I guess they are all morons who waste money on “unnecessary” assets, while the RAF is smart…?

There might be “carrier junkies” that are excessive in their calls: the operations over Libya are possible even without carriers (wasting a lot more flying hours and fuel flying from far away bases, though), but that’s because there’s Italy and Akrotiri just close.

Because save for Italy’s bases, i do not see much availability of foreign, allied airbases.
Egypt said no.
Malta said no, and so along.

Libya does not weaken the role of the aircraft carrier and its relevance in any strategy and situation. Like it or not, it actually makes it stronger.

A pity that NATO can’t put engines under Italy and move it around! Next time, trouble might not be so close.

As to the Harrier GR9 not being an “air policing” asset, true. But that’s because the Harrier with radar was killed in the Uk back in 2006.
Italy’s AV8B Harriers have radars, AMRAAMs, and are sailing on the deck of Garibaldi towards Benghazi.

As to the interests of the UK and Europe, i think there’s plenty of them: Libya is too close to the door of house not to intervene, first of all.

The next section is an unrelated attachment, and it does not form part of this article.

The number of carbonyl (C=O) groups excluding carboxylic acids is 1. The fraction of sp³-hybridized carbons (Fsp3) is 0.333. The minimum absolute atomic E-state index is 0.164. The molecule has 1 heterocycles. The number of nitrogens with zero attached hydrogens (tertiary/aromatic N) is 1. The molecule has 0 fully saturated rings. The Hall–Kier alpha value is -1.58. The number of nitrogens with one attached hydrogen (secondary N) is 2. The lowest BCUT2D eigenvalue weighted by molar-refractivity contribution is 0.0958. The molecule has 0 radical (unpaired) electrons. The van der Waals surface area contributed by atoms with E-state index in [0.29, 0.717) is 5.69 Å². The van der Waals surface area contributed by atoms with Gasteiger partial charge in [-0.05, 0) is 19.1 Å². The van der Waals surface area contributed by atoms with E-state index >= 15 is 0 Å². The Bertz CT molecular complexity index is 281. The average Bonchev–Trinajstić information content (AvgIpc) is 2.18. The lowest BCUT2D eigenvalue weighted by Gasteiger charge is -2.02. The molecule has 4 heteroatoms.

The arabs called for help themselves, and south-africa countries also called for it.
Ignore their call would have been diplomatically very dangerous a move.

Europe and US have also readily condemned Gheddafi from the start of the rebellion.
Anyone has tried thinking of the consequences of calling him a enemy and then letting him win…?
Result in short: Gaddafi hates Europe for calling him an enemy and obstacling him. Rebels hating Europe for being destroyed without getting any real help but just words.

Again, hot air talk without serious interventions, or even sanctions alone, are RIDICULOUS. They literally make people like Gaddafi laugh.
A real intervention is another kind of message sent to everyone, Iran included.

And for once, we have to HOPE the US stay out of it as much as possible.
This is the chance for Europe to show the world it is (at least partially) a credible power, with the proverbial military strick at the ready when words fail.

Lastly, economical reasons:
Have you heard Gaddafi’s foreign minister on Sky News this morning, calling for India and Brazil and China to “come and take our petrol” in place of France, Uk, Italy and the west in general…?
Well, i did. Not that i don’t expected it.